LARRY PENKAVA COLUMN: There ought to be a museum for that
Published 11:32 am Wednesday, August 3, 2022
When I worked in a cotton mill I didn’t know it was destined to become a museum.
I was 17 and working the summer of 1964, prior to my senior year of high school. I did odd jobs like sweeping, cutting leftover threads from bobbins and opening cotton bales to start the process of making cloth.
A couple of my high school colleagues were working in the Upper Mill in Franklinville that summer. They got in trouble when their cotton-throwing contest got out of hand.
One of them, commenting one day on the age of Randolph Mills which opened in 1838, told me that when Gen. Sherman was burning a path across the South, he stopped at the mill. When he saw how old it was, my co-worker said, he chose not to burn it down, saying it was a waste of time.
Come to think, there was an old guy carrying an oil can who may have been as old as the mill.
Now I’ve learned that Randolph Mills’ sometime sister mill, Cedar Falls Manufacturing Company, has been designated by the Department of Natural and Cultural Resources to become the NC Textile Museum. Randolph Heritage Conservancy, which owns both sites, plans to use what remains of the Franklinville mill to supplement Cedar Falls’ displays.
If I’d known in ‘64 that the old mill was going to be a museum, I would have pushed authorities to speed up the process. I could have taken visitors for tours of picker, carding and spinning machines. Even handed them some cotton as souvenirs.
Instead, I was stuck with the dirty work, toiling and sweating and using an air hose to blow off cotton lint at the end of the workday.
When I found out about the textile museum, I got to thinking. Other businesses where I’ve worked could be turned into museums.
On the plus side, a museum wouldn’t interfere with most of the businesses since most of the businesses are no longer in business. On the minus side, there’s nothing left of some of the businesses, not even a 2-by-4.
That’s not the case with my first job, curbhop for Melvin’s Drive-In. The building is now used as a “business center,” more accurately a haven for video gaming.
Melvin’s was the stereotypical roadside cafe, with a large parking lot and dining room booths equipped with lists of recordings on the jukebox and a coin slot to play your choice. All without having to get up from your seat.
Melvin was known for his barbecue, which he smoked himself in a building off to itself. I remember seeing him tending to his latest pork sides, throwing on hickory logs to flavor the ‘cue.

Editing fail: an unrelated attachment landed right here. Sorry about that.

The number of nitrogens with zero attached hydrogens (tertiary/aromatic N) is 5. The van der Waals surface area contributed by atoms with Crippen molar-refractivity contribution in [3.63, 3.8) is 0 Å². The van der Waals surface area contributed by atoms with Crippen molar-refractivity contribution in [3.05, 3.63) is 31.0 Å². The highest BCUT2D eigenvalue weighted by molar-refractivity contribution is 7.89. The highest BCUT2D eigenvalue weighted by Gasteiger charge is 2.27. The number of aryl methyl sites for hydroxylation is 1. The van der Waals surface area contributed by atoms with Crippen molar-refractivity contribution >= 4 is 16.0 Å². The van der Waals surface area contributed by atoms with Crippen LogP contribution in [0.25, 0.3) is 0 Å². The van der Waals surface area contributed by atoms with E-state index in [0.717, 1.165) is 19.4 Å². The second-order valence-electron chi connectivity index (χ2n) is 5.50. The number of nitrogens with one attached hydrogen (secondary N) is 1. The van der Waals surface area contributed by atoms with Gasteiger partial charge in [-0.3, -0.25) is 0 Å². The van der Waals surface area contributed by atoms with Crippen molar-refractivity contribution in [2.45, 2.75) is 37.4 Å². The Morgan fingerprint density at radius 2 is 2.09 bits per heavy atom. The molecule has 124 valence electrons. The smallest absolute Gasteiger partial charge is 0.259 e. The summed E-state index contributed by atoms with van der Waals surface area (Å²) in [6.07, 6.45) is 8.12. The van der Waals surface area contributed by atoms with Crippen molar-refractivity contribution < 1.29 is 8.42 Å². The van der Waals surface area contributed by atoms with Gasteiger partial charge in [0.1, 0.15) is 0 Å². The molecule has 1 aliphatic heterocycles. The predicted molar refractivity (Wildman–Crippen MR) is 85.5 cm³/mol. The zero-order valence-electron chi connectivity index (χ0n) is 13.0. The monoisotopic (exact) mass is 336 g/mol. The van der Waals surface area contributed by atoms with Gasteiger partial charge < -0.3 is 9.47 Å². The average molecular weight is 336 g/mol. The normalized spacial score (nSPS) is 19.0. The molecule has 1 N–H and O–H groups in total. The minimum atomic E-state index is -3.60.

My 50-cents-per-hour-plus-tips job was to take care of the customers who chose to remain in their vehicles. Dressed normally except for a paper hat that looked like an upside-down boat, I would take their orders on my pad, tear off the sheet, go inside the special curb door and hand the order to the cooks.
When the food was ready, I placed it on an aluminum tray, careful to put napkins under the drinks to keep them from sliding. When the driver rolled down the window, the tray had legs that allowed it to sit on the ledge. A sliding attachment pushed up to the side of the door to brace the tray.
I don’t know of any more drive-in restaurants that use the same process. One national chain has curbside delivery but customers place their orders over a speaker.
Seems to me that somebody should develop a drive-in restaurant museum with both indoor and curbside dining. I could be a paid consultant, showing the curbhops how to place the tray without spilling the drinks in the driver’s lap (something I once did).
There also needs to be a museum for the kind of service station that actually provided service. I once filled in for a friend, pumping gas before there was self-serve.
The museum would show the present generation how to turn the crank on the gas pump to reset the counter, find the lid to the gas tank (some were behind the license plate), how to unlatch the hood and where the oilstick is located, not to mention the proper opening to pour the oil.
A service station museum would also demonstrate the need for the attendant to be able to count back change without being told by a cash register screen.
Other museums I’d like to see include roofing in the ‘60s, pie delivery driver in the ‘70s and furniture parts retrieval in the ‘80s.
Then there’s newspaper production without benefit of computers. But that may require more work than the public can endure.
Larry Penkava is a writer for Randolph Hub. Contact him at 336-302-2189 or firstname.lastname@example.org.